NFP makes fertility and sexuality the responsibility of both the husband and the wife. In our house, I keep the chart. This requires that, every day, Michelle and I communicate about what is going on with her body. If a couple is communicating with one another on this level, I believe there is a greater likelihood that they will communicate more deeply in other areas of their relationship.

2) Understanding – NFP not only keeps the lines of communication open between a husband and a wife, but it helps me, as a man, understand this mysterious woman I live with. The natural cycle of a woman is a complex process and sometimes it seems like there are hormones flying every which way. Tracking all of the physical effects of this process helps me understand what is going on with my wife in ways that I can’t see.

This understand helps me be a better husband by better serving the needs of my wife.

3) Intimacy – Intimacy is a natural byproduct of communication and understanding. It’s something we all long for and hope to have in our marital relationship. Psychological and spiritual intimacy leads to even greater physical intimacy with your spouse. And really, who doesn’t want that?

4) It makes sex the recommitment to marriage vows – Almost six years ago I stood in front of a church filled with family and friends and vowed to give my whole self to Michelle. I didn’t cross my fingers, or put special provisions in my vows of things that I wanted to hold back. This is what marriage is about.

When couples use contraception, they are communicating to one another, I give you all of myself but…

Either physically or chemically, they put a barrier between themselves by segregating the purposes of sex: expressing love/intimacy and procreation. This doesn’t mean that every sexual act should be aimed at having children. No one (including the Catholic Church) is preaching that. Rather, it means that couples shouldn’t hold back their fertility from one another. If there is a legitimate reason why you want to avoid pregnancy, then avoid intercourse during your time of fertility and find other ways to be intimate. There was (I hope) a time in your relationship when you had to develop intimacy without sex. I don’t think it detracts from your relationship to remember what you did then and do those things again.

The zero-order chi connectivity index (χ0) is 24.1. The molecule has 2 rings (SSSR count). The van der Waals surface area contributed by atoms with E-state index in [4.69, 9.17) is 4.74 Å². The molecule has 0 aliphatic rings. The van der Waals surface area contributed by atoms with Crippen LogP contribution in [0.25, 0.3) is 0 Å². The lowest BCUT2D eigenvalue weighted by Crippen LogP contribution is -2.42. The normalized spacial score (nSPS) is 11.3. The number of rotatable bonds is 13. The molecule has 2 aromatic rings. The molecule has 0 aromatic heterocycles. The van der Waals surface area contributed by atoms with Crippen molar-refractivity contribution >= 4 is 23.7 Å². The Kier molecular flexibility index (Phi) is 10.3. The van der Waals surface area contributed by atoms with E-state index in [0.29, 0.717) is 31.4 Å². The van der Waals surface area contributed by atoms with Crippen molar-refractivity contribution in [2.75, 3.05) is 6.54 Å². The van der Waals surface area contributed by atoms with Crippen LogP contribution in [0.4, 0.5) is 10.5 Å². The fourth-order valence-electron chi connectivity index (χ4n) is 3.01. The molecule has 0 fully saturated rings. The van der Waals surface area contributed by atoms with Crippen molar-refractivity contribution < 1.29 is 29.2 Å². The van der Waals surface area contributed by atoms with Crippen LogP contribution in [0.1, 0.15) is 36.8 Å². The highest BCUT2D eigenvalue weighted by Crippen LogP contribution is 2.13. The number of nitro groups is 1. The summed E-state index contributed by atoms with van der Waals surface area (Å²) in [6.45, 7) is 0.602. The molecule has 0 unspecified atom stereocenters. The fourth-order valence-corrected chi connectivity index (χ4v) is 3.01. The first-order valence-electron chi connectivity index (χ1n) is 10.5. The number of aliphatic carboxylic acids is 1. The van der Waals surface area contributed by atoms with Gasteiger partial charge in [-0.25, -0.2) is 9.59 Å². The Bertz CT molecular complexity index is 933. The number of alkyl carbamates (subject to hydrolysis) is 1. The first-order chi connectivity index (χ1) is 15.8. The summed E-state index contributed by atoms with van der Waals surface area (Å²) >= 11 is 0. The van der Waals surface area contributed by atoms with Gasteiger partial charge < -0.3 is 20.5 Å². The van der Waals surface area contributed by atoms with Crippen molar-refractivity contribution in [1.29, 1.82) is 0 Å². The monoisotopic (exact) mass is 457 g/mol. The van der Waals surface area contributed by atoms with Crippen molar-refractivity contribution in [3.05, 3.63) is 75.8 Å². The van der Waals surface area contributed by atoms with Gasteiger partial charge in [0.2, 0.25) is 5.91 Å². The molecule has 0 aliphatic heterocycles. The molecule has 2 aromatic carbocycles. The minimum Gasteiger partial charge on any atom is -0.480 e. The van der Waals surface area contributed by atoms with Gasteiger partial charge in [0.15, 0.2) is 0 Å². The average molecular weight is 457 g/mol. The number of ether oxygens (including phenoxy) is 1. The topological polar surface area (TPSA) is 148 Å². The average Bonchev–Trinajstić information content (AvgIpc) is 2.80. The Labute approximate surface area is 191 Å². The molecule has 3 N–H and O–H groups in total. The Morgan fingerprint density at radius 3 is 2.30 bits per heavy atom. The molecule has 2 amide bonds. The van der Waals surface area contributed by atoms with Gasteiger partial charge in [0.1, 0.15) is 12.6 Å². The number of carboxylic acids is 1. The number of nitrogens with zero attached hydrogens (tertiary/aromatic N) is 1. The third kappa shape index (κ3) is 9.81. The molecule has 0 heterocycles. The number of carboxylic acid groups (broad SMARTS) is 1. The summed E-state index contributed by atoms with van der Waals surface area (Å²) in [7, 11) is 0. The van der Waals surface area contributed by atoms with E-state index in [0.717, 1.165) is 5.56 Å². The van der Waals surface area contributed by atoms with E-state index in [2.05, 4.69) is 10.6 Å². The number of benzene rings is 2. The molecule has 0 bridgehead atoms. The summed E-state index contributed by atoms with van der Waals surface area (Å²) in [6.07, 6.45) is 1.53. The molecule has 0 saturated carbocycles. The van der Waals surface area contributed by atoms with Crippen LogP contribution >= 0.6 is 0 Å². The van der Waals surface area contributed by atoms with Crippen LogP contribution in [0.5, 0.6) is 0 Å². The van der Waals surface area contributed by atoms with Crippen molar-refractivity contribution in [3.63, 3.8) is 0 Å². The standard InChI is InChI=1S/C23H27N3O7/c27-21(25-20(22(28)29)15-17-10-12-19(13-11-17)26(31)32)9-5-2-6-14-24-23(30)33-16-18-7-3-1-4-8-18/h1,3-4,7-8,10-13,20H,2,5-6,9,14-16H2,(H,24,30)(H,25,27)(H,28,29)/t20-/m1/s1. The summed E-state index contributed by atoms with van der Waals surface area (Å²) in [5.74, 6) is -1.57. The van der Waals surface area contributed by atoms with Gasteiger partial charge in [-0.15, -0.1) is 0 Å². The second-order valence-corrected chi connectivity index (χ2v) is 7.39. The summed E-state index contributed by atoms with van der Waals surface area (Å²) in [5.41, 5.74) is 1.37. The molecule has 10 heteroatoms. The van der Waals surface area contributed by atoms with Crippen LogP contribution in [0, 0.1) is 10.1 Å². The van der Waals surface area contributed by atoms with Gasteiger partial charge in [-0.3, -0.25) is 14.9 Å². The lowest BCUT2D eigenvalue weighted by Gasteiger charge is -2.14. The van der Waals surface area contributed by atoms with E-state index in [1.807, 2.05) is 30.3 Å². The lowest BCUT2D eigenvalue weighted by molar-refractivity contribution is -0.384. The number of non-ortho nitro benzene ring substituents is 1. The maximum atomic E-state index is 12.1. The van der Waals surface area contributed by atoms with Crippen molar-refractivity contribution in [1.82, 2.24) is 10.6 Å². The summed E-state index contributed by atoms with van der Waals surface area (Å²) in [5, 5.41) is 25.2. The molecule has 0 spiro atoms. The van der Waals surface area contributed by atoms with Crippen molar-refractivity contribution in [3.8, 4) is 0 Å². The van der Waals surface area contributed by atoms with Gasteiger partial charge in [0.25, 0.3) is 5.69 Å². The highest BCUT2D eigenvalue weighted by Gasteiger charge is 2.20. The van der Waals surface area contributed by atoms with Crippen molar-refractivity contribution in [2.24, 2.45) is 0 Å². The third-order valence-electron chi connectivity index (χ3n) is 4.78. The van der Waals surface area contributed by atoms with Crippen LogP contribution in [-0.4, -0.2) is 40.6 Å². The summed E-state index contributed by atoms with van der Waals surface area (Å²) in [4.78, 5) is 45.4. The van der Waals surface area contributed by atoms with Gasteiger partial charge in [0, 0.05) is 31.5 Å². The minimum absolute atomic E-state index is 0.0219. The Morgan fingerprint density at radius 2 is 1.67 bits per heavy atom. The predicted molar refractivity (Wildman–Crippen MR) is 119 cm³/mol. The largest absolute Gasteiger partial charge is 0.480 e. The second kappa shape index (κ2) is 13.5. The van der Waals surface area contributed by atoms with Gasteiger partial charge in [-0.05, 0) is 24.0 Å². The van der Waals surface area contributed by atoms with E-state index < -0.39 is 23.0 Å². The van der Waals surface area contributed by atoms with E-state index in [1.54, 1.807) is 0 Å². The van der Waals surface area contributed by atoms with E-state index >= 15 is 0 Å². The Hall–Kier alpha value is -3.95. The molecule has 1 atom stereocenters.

But, when you come together in love, give your whole selves to one another physically, just as you promised your whole self to one another on your wedding day.

There is, of course, a whole other side to this conversation that is deep and theological. It deals with the dignity of the human person, the created purpose of man and woman and the relationship represented in the sacrament of marriage. I fully affirm the church’s teaching in that regard and hope to write more on it in the future.

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2 Comments leave one →
  1. Marie permalink
    September 1, 2010 8:50 am

    Excellent post! Thanks for sharing. I saw your comment on the Faith and Family blog. It’s so refreshing to see good Catholic men leaving comments on that site amongst all the women.

    • Chris permalink*
      September 1, 2010 10:51 pm

      Thanks Marie! I appreciate you stopping by and hope you’ll come back and check out This Pilgrim’s Progress again soon!

      -Chris